Patrick: The game itself is basically done, meaning it can be played from start to finish. However, there are many things that need polishing.
I am very happy with the first dungeon, in fact, but that’s only because it is so old, and thus, I had a lot of time polishing the graphics as well as the structure. Unless I’m equally satisfied with the rest of the game, I don’t want to release it. I have a very extensive backlog of open tasks, which only seems to grow with every playtesting session, so it’s hard for me to come up with a realistic estimation of a possible release date.
Unless something very unfortunate happens, the game will be released in 2023, though.
Justin: Do you think you’ll release Wildsilver for consoles?
Patrick: At this point, no. Being a huge Nintendo fan since childhood, I’d love to release Wildsilver for Nintendo Switch. But as far as I know, it is quite a complicated process. It takes a lot of time and also a lot of money. I am open to cooperating with an experienced publisher, but as long as I am all by myself, I don’t see a way to make it happen.
Justin: In a world that seems to be moving away from turn-based gaming, why did you decide to build a turn-based RPG?
Patrick: That has two important reasons, which are also fairly simple: First, I like turn-based JRPGs. And second, I am very familiar with RPG Maker by now, which is perfect for creating turn-based JRPGs. That said, I would love to give the Action JRPG genre a try in the future. As I said, I love Illusion of Gaia and Terranigma, and I also like Secret of Mana and a number of other action-focussed games a lot.
Justin: What’s your experience with RPG Maker, and what do you think programs like RPG Maker — and even games like Super Mario Maker and Game Builder Garage — have done for gamers who want to make their own games?
Patrick: RPG Maker, Super Mario Maker, and the like are awesome tools! I wish I had been able to use game-making tools when I was a child.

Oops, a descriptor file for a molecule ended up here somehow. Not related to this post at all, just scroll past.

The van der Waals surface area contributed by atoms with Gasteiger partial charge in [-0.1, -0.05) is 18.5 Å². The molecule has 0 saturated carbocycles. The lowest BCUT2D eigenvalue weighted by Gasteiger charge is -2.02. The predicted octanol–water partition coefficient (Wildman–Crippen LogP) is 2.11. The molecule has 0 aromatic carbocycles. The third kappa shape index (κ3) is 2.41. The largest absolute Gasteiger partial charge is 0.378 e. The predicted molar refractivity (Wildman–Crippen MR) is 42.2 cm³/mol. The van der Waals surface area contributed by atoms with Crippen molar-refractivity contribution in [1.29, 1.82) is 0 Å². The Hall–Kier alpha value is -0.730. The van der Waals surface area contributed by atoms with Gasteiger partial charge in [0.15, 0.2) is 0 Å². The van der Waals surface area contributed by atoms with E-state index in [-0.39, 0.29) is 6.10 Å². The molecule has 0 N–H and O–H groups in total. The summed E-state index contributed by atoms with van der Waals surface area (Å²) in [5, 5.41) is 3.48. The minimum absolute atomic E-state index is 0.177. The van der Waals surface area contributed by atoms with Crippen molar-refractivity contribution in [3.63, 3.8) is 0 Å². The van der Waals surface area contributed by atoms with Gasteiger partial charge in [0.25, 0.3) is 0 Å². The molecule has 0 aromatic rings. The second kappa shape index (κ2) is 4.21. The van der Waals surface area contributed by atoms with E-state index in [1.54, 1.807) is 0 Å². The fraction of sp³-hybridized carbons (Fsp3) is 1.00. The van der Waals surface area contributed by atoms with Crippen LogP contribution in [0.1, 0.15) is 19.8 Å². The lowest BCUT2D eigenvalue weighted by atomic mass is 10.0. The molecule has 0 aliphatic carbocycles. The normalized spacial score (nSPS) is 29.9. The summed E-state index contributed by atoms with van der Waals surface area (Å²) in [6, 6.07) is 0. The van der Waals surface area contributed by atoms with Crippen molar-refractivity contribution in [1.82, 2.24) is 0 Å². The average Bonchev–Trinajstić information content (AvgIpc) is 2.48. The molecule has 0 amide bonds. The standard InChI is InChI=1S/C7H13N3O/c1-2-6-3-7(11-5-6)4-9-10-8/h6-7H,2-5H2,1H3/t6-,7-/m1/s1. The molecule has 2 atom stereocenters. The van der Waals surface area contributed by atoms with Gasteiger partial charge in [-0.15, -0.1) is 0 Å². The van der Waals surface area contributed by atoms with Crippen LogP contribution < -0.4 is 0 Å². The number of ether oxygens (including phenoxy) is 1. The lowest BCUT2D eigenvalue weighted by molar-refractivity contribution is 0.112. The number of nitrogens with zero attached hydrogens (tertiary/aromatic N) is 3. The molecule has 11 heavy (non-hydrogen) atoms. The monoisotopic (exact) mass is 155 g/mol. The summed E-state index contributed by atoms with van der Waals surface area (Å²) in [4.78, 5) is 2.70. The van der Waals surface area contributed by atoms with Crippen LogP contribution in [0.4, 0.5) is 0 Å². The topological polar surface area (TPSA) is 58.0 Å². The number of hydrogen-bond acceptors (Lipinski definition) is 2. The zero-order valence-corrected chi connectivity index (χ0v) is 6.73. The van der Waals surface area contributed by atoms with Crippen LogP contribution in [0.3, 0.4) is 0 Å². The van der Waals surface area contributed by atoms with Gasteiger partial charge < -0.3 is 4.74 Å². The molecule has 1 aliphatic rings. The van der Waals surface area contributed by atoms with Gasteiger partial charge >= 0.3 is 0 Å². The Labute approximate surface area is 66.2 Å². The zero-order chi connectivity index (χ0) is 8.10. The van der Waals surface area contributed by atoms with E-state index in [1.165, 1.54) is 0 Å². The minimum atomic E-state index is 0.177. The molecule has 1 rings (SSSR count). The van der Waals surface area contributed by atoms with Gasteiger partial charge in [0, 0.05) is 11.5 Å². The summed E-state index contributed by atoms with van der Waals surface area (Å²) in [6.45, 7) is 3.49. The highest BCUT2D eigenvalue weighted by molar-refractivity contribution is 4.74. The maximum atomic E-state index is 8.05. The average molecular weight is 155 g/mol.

Since the evening when my father introduced me to the NES (and Super Mario Bros., which is pretty much the ideal start into gaming, right?), I would think of my own games, draw characters and items, and later even maps. But it was all on paper. There was no way to turn these imaginary games into reality back then.
I really hope that game engines become even easier in the future. Sure, there’s the risk that the market is flooded with first or second attempts at game design. But there are many young people with unique talents and a drive to create so that ultimately, I think everyone would benefit from enlargening the user bases of RPG Maker and other engines.
Justin: At the center of every great RPG is a compelling story. As a writer, why do you think stories are so important for RPGs?
Patrick: While I do love those JRPGs that start slow and mundane and end with some crazy twists and some battles against deities, I’m sure the gameplay loop of JRPGs also plays a significant role.
We shouldn’t dismiss how important it is to see your strategies work out and see EXP gauges fill up, eventually culminating in a celebration of the next level-up, which grants you a new skill to try against a challenging boss. I know that as a writer, I am probably expected to play JRPGs for the epic plot, but actually, I think I’m in the gameplay-first camp.
Justin: After Wildsilver, what’s next? Do you have an idea for another game yet?
Patrick: I don’t have much of an idea yet. I will probably buy RPG Maker Unite and see where it takes me. I might actually try to create an Action JRPG with it, should there be some good plugins. But I have also seen another engine that lets you create Fire-Emblem-type games, which is also quite a tempting prospect.
Justin: What are some of your favorite modern games? Are you playing anything interesting right now?
Patrick: I think my favourite modern games are the Xenoblade Chronicles games. The stories have been great, and so has the gameplay. But I also really liked Hades! And since I’ve been playing it since Beta, I guess Hearthstone counts as one of my favourite games as well.
There are many other great games which I would blindly buy every new instalment of, such as Donkey Kong Country, Fire Emblem, Hollow Knight, Metroid, Ori, Pokémon (the mainline games as well as Legends titles, should there be more), Shantae, The Legend of Zelda and The Witcher. At the moment, I’m playing Live A Live, which is a very interesting game indeed.
The Wildsilver demo is available for free right now on Steam for Windows and Mac.